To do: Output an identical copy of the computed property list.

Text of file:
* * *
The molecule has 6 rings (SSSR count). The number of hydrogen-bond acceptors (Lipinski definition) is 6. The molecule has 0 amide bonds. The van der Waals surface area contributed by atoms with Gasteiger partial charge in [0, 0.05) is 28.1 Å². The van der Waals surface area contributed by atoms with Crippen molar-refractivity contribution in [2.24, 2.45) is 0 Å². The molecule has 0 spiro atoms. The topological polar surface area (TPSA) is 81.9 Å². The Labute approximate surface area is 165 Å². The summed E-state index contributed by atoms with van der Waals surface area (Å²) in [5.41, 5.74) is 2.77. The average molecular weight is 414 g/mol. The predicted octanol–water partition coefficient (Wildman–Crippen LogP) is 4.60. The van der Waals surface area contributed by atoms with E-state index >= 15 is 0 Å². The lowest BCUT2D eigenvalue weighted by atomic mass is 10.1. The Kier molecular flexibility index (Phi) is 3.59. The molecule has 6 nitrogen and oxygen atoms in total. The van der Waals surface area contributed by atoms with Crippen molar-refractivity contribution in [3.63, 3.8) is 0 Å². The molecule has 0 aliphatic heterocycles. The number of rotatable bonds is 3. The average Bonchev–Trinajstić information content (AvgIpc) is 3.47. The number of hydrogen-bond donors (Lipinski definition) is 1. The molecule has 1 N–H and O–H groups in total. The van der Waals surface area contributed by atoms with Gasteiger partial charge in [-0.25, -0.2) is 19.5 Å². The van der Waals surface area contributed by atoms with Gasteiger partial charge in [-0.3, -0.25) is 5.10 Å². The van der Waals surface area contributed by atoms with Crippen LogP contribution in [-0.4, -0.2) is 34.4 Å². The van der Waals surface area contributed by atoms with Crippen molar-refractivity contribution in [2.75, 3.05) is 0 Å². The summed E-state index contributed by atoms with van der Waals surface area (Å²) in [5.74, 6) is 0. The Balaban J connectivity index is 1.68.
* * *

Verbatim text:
The molecule has 6 rings (SSSR count). The number of hydrogen-bond acceptors (Lipinski definition) is 6. The molecule has 0 amide bonds. The van der Waals surface area contributed by atoms with Gasteiger partial charge in [0, 0.05) is 28.1 Å². The van der Waals surface area contributed by atoms with Crippen molar-refractivity contribution in [2.24, 2.45) is 0 Å². The molecule has 0 spiro atoms. The topological polar surface area (TPSA) is 81.9 Å². The Labute approximate surface area is 165 Å². The summed E-state index contributed by atoms with van der Waals surface area (Å²) in [5.41, 5.74) is 2.77. The average molecular weight is 414 g/mol. The predicted octanol–water partition coefficient (Wildman–Crippen LogP) is 4.60. The van der Waals surface area contributed by atoms with E-state index >= 15 is 0 Å². The lowest BCUT2D eigenvalue weighted by atomic mass is 10.1. The Kier molecular flexibility index (Phi) is 3.59. The molecule has 6 nitrogen and oxygen atoms in total. The van der Waals surface area contributed by atoms with Crippen molar-refractivity contribution in [3.63, 3.8) is 0 Å². The molecule has 0 aliphatic heterocycles. The number of rotatable bonds is 3. The average Bonchev–Trinajstić information content (AvgIpc) is 3.47. The number of hydrogen-bond donors (Lipinski definition) is 1. The molecule has 1 N–H and O–H groups in total. The van der Waals surface area contributed by atoms with Gasteiger partial charge in [-0.25, -0.2) is 19.5 Å². The van der Waals surface area contributed by atoms with Gasteiger partial charge in [-0.3, -0.25) is 5.10 Å². The van der Waals surface area contributed by atoms with Crippen LogP contribution in [-0.4, -0.2) is 34.4 Å². The van der Waals surface area contributed by atoms with Crippen molar-refractivity contribution in [2.75, 3.05) is 0 Å². The summed E-state index contributed by atoms with van der Waals surface area (Å²) in [5.74, 6) is 0. The Balaban J connectivity index is 1.68.